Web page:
Students and UK Uncut disrupt tax boss’ conference speech

Posted: November 9, 2011 in Uncategorized

UK Uncut and students from the University of London today forced HMRC boss Dave Hartnett to abandon a keynote speech at the Tax Journal Conference 1 after staging a mock thank-you celebration from top tax dodgers.

The students, dressed as executives from Vodafone and Goldman Sachs, entered the main auditorium just after Hartnett had begun speaking.

Having made their way up to the stage, they presented the embattled HMRC boss with bottles of wine, flowers and champagne as a mock ‘thank you’ for Hartnett’s role in letting the firms off billions of pounds in tax.

A blushing Hartnett was forced to leave the stage as the ‘executives’ continued to sing his praises.

Hartnett has come under increasing fire for striking backroom deals with mega-rich corporations that have cost the taxpayer billions of pounds at a time of austerity 2.

As recently as Monday, Britain’s top taxman was dragged in front of parliament’s Public Accounts Committee for a third time to answer questions on the dodgy deals with Vodafone and Goldman Sachs that cost the taxpayer up to £6bn and £10m respectively. The session ended with Hartnett being forced to deny he had plans to resign 3.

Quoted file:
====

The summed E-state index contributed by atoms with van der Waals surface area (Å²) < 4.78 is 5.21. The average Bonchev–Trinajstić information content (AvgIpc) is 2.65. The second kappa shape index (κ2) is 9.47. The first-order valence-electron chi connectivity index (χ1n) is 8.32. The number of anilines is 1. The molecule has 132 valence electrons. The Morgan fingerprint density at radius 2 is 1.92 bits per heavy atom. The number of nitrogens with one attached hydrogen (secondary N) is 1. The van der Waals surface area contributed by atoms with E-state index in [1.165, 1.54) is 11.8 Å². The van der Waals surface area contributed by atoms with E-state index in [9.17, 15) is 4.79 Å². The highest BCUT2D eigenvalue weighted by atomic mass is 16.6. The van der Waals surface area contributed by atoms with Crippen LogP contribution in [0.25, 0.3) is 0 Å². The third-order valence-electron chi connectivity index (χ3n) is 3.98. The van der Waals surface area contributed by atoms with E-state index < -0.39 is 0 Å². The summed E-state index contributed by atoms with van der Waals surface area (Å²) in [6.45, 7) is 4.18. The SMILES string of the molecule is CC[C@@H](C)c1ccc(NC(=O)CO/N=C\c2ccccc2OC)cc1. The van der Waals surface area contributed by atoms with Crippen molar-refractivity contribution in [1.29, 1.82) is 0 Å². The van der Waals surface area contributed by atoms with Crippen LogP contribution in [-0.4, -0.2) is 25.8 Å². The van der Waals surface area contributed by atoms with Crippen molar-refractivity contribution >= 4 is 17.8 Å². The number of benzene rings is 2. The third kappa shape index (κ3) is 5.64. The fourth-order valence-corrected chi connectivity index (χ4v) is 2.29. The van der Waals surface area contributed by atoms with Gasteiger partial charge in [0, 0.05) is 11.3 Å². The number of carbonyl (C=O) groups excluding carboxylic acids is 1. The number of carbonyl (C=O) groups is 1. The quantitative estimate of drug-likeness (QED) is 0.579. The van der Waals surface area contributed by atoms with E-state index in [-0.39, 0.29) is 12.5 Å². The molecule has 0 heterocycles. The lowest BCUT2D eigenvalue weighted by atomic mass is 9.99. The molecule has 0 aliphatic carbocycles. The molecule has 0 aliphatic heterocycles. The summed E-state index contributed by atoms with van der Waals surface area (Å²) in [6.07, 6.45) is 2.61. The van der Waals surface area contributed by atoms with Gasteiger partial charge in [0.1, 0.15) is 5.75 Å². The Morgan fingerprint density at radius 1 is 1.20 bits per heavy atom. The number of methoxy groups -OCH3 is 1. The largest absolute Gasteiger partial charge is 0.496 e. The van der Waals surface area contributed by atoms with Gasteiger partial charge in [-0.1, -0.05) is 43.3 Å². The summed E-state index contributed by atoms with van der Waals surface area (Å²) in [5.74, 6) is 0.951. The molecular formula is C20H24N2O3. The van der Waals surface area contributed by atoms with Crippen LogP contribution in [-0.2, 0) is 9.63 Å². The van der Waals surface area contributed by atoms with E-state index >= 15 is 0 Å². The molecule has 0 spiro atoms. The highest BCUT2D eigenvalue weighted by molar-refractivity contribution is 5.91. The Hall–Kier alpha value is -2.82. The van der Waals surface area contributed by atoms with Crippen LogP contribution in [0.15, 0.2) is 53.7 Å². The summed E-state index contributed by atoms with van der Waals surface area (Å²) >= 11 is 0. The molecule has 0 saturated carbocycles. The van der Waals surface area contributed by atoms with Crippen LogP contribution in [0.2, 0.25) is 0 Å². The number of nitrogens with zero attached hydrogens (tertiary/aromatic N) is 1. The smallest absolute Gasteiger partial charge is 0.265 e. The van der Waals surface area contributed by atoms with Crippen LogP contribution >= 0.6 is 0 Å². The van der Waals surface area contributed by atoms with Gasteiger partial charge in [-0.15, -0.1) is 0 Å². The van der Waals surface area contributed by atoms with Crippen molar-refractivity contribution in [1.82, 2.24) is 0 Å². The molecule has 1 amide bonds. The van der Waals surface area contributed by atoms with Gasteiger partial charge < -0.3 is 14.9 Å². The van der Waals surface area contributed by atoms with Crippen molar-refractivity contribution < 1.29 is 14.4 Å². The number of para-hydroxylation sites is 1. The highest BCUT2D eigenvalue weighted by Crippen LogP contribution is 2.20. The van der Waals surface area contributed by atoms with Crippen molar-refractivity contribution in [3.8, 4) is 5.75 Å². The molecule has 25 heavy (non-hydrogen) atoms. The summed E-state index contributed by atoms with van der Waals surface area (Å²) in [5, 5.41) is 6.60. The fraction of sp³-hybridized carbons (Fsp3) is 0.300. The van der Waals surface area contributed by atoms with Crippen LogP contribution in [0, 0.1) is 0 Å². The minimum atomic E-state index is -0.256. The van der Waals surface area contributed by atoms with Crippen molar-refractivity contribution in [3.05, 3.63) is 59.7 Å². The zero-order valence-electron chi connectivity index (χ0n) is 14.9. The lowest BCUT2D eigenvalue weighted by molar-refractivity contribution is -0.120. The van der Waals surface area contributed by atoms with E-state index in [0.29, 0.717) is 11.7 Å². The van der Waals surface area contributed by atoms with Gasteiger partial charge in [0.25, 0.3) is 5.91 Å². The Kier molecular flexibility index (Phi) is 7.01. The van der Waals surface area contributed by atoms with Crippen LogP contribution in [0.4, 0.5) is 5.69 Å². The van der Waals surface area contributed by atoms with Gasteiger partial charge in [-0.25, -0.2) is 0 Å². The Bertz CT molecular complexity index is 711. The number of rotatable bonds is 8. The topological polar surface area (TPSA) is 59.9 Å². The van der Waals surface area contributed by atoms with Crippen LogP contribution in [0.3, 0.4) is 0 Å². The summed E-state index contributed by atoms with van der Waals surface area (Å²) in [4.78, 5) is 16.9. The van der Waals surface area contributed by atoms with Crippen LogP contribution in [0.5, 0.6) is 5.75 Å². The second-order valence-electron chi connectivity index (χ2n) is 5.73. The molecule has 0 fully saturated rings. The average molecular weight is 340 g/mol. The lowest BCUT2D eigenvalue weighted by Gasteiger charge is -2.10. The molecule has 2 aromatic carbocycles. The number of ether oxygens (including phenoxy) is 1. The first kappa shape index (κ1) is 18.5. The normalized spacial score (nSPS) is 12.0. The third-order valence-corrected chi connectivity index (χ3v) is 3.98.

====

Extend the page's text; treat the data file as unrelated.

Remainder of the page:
University College London student Katie Clarke said: “Dave Hartnett signed off Vodafone’s £6bn tax dodge. That money could have prevented not just the cuts to higher education, but all of the cuts in public services over the past year. If Hartnett had a shred of self-respect he’d resign immediately.”

UK Uncut supporter Greg Tomasson said: “HMRC has just announced it will be going after 146,000 pensioners to demand hundreds of pounds from them following a tax code cock-up. Meanwhile, its boss is striking secret deals with mega-rich corporations to let them off billions of pounds in tax. Hartnett has brought the UK’s tax system into disrepute and he has to go.”

1 The conference, billed as ‘the definitive event for the corporate tax community’, featured sessions on ‘mitigating tax risk’ and ‘tax optimisation’ and involved some of the richest companies in the world including HSBC, Rolls Royce, Shell and Government-owned RBS.

2 A survey last year found that Hartnett was Whitehall’s most ‘wined and dined’ civil servant, treated by corporations 107 times in 3 years to top a survey of 172 senior civil servants. Tory MPs and commentators from across the political spectrum have joined the call for Hartnett to resign.


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